Google has a seriously in-depth content quality handbook, as they take their search results seriously. Meeting those guidelines is the ultimate goal, as is building up your presence as an authority and forming good relationships with popular websites to earn links.
Obviously, if you are getting tons of backlinks but they provide no link juice then the impact will be minimal (it's not none as you'll still get referral traffic, but you won't get a rankings boost).
How is link juice calculated? Let's dive in further.
Link juice as a metric is not so important as much as the fundamentals behind it are.
In other words, don't worry so much about calculating link juice exactly as much as you worry about creating authoritative content that gets high-quality links.
There are some factors that determine just how beneficial a backlink is, they are:
This one is pretty basic - who is linking to you?
Are they a website that consistently ranks, or a site that sits on the fringe of your industry? If they're a high-quality source linking to you not only will it provide a ton of referral traffic, but Google will also begin to recognize you as a major player in the industry and worthy of a rankings boost.
Moz's Domain Authority metric is a popular one for SEOs to use here as it can help you assess whether or not a site linking to you is 'all that'.
Similar to the quality of the site linking to you, what is the page about?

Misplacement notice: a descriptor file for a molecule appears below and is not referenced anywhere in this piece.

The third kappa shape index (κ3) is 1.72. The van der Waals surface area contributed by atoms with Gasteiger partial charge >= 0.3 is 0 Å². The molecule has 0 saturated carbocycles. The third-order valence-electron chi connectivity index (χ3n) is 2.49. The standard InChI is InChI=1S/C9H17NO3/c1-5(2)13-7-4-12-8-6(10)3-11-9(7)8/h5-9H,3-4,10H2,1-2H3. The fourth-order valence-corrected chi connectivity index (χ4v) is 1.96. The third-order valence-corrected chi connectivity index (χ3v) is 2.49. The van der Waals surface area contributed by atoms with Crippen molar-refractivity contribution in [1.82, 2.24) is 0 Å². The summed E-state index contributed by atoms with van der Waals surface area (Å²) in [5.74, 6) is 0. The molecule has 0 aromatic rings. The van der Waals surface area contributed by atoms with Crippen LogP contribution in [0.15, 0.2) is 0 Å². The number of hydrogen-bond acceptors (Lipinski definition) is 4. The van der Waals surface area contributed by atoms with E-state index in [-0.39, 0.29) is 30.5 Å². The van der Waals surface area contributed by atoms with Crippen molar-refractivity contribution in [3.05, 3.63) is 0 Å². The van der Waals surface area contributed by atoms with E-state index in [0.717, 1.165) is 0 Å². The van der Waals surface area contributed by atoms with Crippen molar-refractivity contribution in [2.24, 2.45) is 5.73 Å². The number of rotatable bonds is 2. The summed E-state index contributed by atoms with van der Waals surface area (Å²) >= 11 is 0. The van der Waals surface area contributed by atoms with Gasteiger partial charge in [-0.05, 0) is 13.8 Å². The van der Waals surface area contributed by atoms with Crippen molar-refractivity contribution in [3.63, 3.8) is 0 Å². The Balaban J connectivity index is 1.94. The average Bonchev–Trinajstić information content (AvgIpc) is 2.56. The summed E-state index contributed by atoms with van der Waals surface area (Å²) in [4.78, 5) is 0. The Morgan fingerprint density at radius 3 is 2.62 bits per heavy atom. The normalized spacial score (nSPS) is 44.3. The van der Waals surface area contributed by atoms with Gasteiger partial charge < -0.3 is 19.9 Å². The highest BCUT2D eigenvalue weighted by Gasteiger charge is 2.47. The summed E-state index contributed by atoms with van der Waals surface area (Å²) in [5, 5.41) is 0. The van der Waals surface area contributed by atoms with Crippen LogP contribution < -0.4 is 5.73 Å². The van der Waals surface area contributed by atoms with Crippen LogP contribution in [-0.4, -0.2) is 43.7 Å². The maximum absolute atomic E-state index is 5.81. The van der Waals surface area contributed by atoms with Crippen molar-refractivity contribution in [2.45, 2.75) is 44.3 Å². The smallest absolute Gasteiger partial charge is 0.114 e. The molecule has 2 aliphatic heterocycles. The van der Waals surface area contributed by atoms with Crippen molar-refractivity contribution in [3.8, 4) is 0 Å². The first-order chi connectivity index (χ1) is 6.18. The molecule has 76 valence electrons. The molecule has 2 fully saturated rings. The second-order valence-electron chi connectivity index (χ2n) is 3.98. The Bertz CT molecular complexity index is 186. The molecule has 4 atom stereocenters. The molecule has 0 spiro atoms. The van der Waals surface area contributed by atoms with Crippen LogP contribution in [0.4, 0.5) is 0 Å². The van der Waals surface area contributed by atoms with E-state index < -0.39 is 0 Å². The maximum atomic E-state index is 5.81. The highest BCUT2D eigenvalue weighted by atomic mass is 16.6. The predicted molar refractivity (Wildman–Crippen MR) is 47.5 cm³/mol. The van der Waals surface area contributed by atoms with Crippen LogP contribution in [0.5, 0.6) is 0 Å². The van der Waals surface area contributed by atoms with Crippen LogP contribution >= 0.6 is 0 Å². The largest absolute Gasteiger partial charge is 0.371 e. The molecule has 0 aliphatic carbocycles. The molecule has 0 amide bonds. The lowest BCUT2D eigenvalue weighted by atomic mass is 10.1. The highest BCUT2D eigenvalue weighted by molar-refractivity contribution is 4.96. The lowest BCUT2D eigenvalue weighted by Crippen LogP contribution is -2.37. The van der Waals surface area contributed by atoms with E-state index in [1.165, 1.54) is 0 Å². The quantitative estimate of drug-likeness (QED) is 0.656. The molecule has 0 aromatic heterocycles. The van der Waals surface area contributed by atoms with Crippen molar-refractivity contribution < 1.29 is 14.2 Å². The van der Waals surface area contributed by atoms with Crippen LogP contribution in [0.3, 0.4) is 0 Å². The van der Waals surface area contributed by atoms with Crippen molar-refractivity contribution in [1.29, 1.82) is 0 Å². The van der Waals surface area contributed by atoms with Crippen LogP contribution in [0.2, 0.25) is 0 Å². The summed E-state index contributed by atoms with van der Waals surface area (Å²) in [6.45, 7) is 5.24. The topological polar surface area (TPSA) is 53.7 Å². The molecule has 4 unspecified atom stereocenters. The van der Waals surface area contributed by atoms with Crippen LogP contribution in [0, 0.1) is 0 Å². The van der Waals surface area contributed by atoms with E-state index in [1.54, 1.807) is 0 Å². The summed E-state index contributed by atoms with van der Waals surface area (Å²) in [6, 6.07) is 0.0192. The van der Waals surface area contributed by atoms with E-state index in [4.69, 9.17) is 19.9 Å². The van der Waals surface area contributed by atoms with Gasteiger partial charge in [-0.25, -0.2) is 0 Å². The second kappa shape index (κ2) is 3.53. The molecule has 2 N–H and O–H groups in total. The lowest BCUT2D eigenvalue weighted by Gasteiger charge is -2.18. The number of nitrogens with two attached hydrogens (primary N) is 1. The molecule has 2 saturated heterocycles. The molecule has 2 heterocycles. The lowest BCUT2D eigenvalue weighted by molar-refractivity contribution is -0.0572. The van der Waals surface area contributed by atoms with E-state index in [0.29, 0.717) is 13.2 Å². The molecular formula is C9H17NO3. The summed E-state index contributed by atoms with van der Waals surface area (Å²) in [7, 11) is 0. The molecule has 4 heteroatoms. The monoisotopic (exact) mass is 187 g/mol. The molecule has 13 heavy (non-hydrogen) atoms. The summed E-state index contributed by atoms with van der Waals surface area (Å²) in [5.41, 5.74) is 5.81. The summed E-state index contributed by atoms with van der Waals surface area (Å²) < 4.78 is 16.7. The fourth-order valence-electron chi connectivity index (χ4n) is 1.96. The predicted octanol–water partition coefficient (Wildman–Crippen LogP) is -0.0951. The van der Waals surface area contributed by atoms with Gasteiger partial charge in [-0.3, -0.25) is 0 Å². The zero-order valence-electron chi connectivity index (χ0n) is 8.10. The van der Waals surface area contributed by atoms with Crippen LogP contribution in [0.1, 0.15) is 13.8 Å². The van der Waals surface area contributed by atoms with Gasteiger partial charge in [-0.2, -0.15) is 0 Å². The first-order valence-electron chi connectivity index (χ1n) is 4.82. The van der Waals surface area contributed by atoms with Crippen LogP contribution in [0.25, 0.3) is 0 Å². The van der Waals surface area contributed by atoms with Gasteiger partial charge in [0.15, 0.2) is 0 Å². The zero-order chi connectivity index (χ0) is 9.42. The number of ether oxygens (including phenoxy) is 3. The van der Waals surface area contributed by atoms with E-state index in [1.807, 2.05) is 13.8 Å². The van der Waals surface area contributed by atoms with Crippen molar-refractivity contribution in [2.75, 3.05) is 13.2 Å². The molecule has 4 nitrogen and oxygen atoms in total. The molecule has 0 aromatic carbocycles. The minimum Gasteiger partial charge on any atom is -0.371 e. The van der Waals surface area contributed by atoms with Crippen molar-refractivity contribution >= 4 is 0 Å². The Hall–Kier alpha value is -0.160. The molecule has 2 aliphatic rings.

Is it even relevant to the content of your page? If it's not, say if you've got a blog post about the best pet food for large breed dogs and a website that sells custom made baseball bats links to you, the link equity that gets transferred is going to be minimal to none.
Personally, I've seen plenty of spam sites linking to me which end up being extremely low-quality links.
This is where things get a bit technical, a link back to your site could be a do-follow link or a no-follow link. What does this mean?
Google's crawlers are scanning the web constantly. Every time they hit a site they analyze all its content, which includes any links to other websites.
Do-follow links signal to search engines that they should crawl the linked page when their page gets scanned.
No-follow links do the opposite: they tell search engines not to follow the link to the resulting page. While you'll still benefit from getting referral traffic by virtue of getting a link, you won't get any link juice, or link equity, from a no-follow link.
A do-follow link would be a standard html link, while a no follow link would be modified to look like this:
<a href=”http://www.website.com/”rel=”nofollow”>Link Text</a>
Why would such a thing exist?
In the earlier days of the web, spammers were able to take advantage of Google's PageRank algorithm by leaving comments with links back to their sites on blogs across the web. In response, blogging platforms automatically set submitted links as 'no follow' links to ensure that the spammers got no credit for their "hard work."